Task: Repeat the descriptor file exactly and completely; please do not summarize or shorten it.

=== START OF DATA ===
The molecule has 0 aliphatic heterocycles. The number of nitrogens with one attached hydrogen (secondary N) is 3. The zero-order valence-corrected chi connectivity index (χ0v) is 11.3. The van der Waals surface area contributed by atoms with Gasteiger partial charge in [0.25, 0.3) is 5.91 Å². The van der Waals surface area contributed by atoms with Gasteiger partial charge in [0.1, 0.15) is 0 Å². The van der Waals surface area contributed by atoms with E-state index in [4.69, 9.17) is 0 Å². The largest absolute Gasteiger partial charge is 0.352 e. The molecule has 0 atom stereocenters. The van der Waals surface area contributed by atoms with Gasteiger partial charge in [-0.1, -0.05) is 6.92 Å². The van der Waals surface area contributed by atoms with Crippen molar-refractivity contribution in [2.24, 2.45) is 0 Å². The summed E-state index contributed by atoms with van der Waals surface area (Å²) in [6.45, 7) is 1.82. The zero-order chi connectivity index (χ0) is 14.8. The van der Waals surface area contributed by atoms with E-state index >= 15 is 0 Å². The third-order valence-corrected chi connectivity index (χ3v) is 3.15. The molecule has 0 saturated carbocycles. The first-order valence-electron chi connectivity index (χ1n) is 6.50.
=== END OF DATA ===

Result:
The molecule has 0 aliphatic heterocycles. The number of nitrogens with one attached hydrogen (secondary N) is 3. The zero-order valence-corrected chi connectivity index (χ0v) is 11.3. The van der Waals surface area contributed by atoms with Gasteiger partial charge in [0.25, 0.3) is 5.91 Å². The van der Waals surface area contributed by atoms with Gasteiger partial charge in [0.1, 0.15) is 0 Å². The van der Waals surface area contributed by atoms with E-state index in [4.69, 9.17) is 0 Å². The largest absolute Gasteiger partial charge is 0.352 e. The molecule has 0 atom stereocenters. The van der Waals surface area contributed by atoms with Gasteiger partial charge in [-0.1, -0.05) is 6.92 Å². The van der Waals surface area contributed by atoms with Crippen molar-refractivity contribution in [2.24, 2.45) is 0 Å². The summed E-state index contributed by atoms with van der Waals surface area (Å²) in [6.45, 7) is 1.82. The zero-order chi connectivity index (χ0) is 14.8. The van der Waals surface area contributed by atoms with E-state index >= 15 is 0 Å². The third-order valence-corrected chi connectivity index (χ3v) is 3.15. The molecule has 0 saturated carbocycles. The first-order valence-electron chi connectivity index (χ1n) is 6.50.